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A correction to my earlier post with the image of a big rock: it was a different one from the same Apollo mission, called the Shadow Rock. www.hq.nasa.gov...




posted on Feb, 26 2013 @ 08:03 AM
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reply to post by wildespace
 


Thanks!! I've never seen the House Rock vid or the House Rock itself either. What else have I missed??? The house rock can probably be seen with earth-based telescopes, and if so, and it was "mapped" then that would be another proof of man's visit to a small semi-planet.



posted on Feb, 26 2013 @ 08:29 AM
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Originally posted by Aleister
reply to post by wildespace
 


Thanks!! I've never seen the House Rock vid or the House Rock itself either. What else have I missed??? The house rock can probably be seen with earth-based telescopes, and if so, and it was "mapped" then that would be another proof of man's visit to a small semi-planet.



Wrong the Hubble could not see it, it can only resolve objects about 300ft across at the distance of the Moon.

You can see some nice close ups of the crater here LRO ACT-REACT Map

Some quick instructions on how to use it

www.abovetopsecret.com...

It will show up on there if the LRO has pictured it , pictures on here have a resolution of 50cm/pixel some down to 26cm on low orbits of the Moon.



posted on Feb, 26 2013 @ 10:15 AM
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Originally posted by Aleister
reply to post by wildespace
 


Thanks!! I've never seen the House Rock vid or the House Rock itself either. What else have I missed??? The house rock can probably be seen with earth-based telescopes, and if so, and it was "mapped" then that would be another proof of man's visit to a small semi-planet.



Too small to be seen from Earth, but the Lunar Reconnaissance Orbiter sees it and other Apollo sites from the lunar orbit.

LRO sees the House Rock
wms.lroc.asu.edu...



One fun thing you can engage in is matching the rocks and craters seen in Apollo photos with those in LRO images.
edit on 26-2-2013 by wildespace because: (no reason given)



posted on Mar, 4 2013 @ 09:29 AM
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reply to post by eriktheawful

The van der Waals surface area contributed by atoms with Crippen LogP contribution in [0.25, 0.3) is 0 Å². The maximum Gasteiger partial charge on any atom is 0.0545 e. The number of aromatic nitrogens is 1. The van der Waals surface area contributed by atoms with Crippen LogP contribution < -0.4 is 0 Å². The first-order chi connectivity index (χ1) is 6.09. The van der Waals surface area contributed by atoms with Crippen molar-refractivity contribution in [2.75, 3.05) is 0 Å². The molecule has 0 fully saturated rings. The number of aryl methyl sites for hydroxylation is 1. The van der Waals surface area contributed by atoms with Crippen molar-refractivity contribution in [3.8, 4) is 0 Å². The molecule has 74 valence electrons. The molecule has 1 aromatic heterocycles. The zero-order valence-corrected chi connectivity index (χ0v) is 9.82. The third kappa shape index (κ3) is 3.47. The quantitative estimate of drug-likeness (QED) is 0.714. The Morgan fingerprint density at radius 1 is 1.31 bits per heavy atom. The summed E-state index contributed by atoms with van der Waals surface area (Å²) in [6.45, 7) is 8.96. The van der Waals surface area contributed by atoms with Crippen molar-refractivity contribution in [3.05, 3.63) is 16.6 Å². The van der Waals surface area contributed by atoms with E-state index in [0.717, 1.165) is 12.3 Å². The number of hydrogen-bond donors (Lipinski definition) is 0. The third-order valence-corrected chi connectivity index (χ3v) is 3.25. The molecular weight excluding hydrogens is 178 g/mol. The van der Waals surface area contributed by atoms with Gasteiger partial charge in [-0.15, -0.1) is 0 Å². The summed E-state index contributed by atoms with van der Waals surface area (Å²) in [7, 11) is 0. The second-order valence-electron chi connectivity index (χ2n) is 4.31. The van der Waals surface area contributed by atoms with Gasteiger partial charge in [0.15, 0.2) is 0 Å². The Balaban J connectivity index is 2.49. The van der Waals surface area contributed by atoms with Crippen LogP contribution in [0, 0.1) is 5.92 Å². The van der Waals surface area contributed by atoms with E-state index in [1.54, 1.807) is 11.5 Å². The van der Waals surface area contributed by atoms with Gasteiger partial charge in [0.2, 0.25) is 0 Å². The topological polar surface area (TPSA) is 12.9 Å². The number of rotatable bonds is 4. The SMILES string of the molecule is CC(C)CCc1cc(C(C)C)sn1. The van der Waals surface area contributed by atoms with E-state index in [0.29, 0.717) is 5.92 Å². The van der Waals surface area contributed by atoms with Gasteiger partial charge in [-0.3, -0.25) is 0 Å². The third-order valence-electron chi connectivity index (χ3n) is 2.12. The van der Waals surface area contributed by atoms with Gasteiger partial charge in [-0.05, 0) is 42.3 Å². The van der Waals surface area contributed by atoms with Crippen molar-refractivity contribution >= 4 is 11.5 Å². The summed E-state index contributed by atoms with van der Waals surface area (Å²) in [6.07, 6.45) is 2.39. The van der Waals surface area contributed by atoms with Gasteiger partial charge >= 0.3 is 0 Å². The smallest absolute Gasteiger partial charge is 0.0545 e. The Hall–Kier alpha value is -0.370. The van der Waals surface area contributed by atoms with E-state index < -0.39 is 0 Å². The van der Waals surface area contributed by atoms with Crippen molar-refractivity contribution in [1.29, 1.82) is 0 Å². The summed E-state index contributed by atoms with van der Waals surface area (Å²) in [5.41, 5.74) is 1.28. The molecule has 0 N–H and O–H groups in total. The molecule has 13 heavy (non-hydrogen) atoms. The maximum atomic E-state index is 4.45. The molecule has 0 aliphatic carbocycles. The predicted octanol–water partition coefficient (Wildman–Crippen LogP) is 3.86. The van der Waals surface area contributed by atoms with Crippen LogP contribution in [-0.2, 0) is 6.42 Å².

Hi. Sorry for the late reply. I do not see many people with open minds in this forum, mostly dogmatism, and patriotism, mixed with a little aggression. However, I'm going to try posting one more time on ATS...

RE this video...www.youtube.com... which was post in reply to me saying

"Proof of 1/6th gravity would be hard to ignore for me"

In that video the kids experiment is done in his bedroom. I don't think there is a vacuum in his bedroom, so this video proves nothing. I am surprised that no one on ATS pointed this out, or thought this good physics... Also, the pendulum experiment used is a very odd choice when you consider that a 1 meter pendulum has a period of exactly 1 second on Earth.

I am willing to be convinced. Prove to me that there was 1/6th gravity on the moon. That will convince me.

However, if this/these videos are the best there is I have to ask why.

In this forum I have seen people talking vaguely about dust being kicked up, and suggesting that by looking at it you can see proof. I don't. I see dust acting differently than what I'm used to seeing, possibly because it's in a vacuum on earth, but possibly because it's on the moon. I don't know. I can't tell. I don't know how you lot who clam that you can tell know. ... Lets see someone show a breakdown of some dust being kicked up in a vacuum on earth, and then compare that to the footage from NASA. Actually slow it down... Use a timeline, model the physics, and show the motion of the dust.

That will prove it one way or the other. IMO They could not have faked 1/6 gravity...

So... Where is this footage which demonstrates 1/6th gravity done in a vacuum? I'm sure NASA must have such facilities in which an experiment could be set up and performed. NASA could do this. It would totally kill this conspiracy. I would shut up. Virtually everyone who questions the moon landing would have to shut up... It would prove it. Have they done this?

Let me answer that for you... "No. NASA is not going to dignify you idiots with a response, and we are not waiting our time. We have nothing to prove to you"...

Yep. That's what they would say...

Odd that considering that NASA could prove that they went to the moon they have not... NASA virtually never attempts to prove anything about the moon landing. They could prove it. There are many ways they could prove it. They have not. Not to my knowledge anyway.

That is why I question the moon landings...



posted on Mar, 4 2013 @ 10:00 AM
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Originally posted by MrN9k
reply to post by eriktheawful
 



So... Where is this footage which demonstrates 1/6th gravity done in a vacuum?


heres one they done earlier nssdc.gsfc.nasa.gov...



posted on Mar, 4 2013 @ 10:06 AM
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reply to post by suicideeddie
 


Here we go again...

Your link demonstrates that the hammer was dropped in a vacuum. Not that it was dropped on the moon.

Please read my post again. You have not understood my point.

I want proof of 1/6th gravity. Give me that, and I'm convinced...
edit on 4-3-2013 by MrN9k because: (no reason given)